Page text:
Finding Love and Romance
“Finding love and romance” is the third theme of the time travel novels I have read. Audrey Niffenegger’s The Time Traveler’s Wife features Henry, who is a prisoner of time. It sweeps him back and forth in his own lifetime, with no rhyme or reason, and drops him into other decades of his life. He drops in on Clare when she is 6, and thus begins a time-defying lifelong passion.
In the classic novel Time and Again by Jack Finney, Simon is enlisted by a secret government project to hypnotize himself into 1880’s New York. He goes back to investigate a mystery, but falls passionately in love with a woman in the past and must decide which era he belongs in.
Another classic time travel romance is Diana Gabaldon’s Outlander series, in which English nurse Claire and her husband travel to Scotland in 1945. Claire is transported through a magical stone to 1743, meets a young soldier named Jamie, and embarks on a passionate romance. Of course, Claire must choose between her lover and her husband.
In a similar vein, in Jacqueline Sheehan’s Now & Then, Anna, a lawyer, must travel to Ireland to get her nephew out of jail. On her travels, she buys a mysterious piece of cloth that somehow zaps both Anna and her nephew back in time 164 years, where she becomes romantically involved with an Irish smuggler, and her nephew achieves fame and fortune as a wrestler.
In Beatrix Williams’ Overseas, 25-year-old Kate falls head over heels in love with a millionaire investor on Wall Street, and in a parallel story, manages to find her investor love in World War II France, where he is a soldier whose life she must save if she is to meet him again in the future.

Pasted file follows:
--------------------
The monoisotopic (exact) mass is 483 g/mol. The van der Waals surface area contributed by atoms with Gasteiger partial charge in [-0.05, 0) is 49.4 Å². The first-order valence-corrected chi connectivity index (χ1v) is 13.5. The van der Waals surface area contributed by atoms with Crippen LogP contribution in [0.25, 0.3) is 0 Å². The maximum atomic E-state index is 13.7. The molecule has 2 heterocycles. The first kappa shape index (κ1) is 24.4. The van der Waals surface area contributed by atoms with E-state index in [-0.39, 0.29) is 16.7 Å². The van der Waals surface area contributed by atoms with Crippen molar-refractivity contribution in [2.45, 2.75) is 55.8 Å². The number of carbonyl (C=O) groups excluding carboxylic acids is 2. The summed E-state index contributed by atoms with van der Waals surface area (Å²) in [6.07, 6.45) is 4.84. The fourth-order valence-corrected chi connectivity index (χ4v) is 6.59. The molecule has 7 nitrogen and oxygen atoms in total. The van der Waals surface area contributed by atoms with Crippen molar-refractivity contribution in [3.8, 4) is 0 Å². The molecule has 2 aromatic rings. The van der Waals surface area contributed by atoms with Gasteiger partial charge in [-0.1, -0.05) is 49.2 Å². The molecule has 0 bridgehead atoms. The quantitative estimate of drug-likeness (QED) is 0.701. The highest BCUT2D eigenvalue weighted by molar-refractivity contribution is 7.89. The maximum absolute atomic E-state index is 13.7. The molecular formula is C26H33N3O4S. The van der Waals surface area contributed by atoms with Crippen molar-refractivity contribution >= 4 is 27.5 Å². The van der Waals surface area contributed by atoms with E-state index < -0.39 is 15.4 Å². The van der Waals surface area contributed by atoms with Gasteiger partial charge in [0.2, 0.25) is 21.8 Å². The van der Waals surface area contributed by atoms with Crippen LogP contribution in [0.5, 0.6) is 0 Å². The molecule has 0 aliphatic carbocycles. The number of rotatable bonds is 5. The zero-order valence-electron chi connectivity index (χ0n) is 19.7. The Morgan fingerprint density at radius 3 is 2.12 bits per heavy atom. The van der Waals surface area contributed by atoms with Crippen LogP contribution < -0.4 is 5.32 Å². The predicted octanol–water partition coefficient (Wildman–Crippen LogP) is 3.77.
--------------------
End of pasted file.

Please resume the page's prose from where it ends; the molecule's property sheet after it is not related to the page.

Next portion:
And, in Susanna Kearsley’s The Rose Garden, Eva is swept three centuries back, to 1714, where she meets the original owner of her home, falling deeply in love with him.
The last theme I examined in time travel novels is “changing history.” In 11/22/63 by Stephen King, Jake, a high school teacher, discovers he can step through a portal into 1958, and can visit the past for as long as he likes, whenever he likes, arriving back in the present exactly two minutes later each time. He embarks on a mission to stop the Kennedy assassination.
In Blackout and All Clear, by Connie Willis, time travel is a common practice among historians in the year 2060. Three of them travel to England in the 1940’s to do research on World War II. While altering the past is supposed to be impossible, discrepancies begin to pop up, suggesting that someone has altered the past and ultimately, the outcome of World War II.
Similarly, in Orson Scott Card’s Pastwatch, scientists from the future routinely visit the past to study different cultures, and one of them decides to stop Columbus from arriving in the Americas, as this moment has been determined to bring disaster to the world.
In Jack Finney’s sequel to Time and Again, entitled From Time to Time, government agents again send Simon back in time, this time to stop World War I.
And in The Map of Time by Felix Palma, a time traveler in Victorian London, who knows H.G. Wells and Jules Verne, decides to go into the past to kill Jack the Ripper before Jack the Ripper kills his girlfriend.
Is all of this time travel actually scientifically possible? There are some books that examine this, including Time Travel and Warp Drives by Allan Everett. You can also go online to study the scientific aspects of time travel online study the scientific aspects of time travel. The consensus seems to be that time travel to the future is much more plausible than to the past. But do any of these novels address my fundamental problem of wanting to become and remain younger? Not really. I could change some mistakes, find a new romance, change some history, and have a great rip-roaring adventure. But if I try to reverse my age, the message seems to be that life in the present, living it the old fashioned way, is the way it was meant to be lived. So, I will continue to read about time travel, and I will continue to ponder its possibilities. But time will march on, and so will I.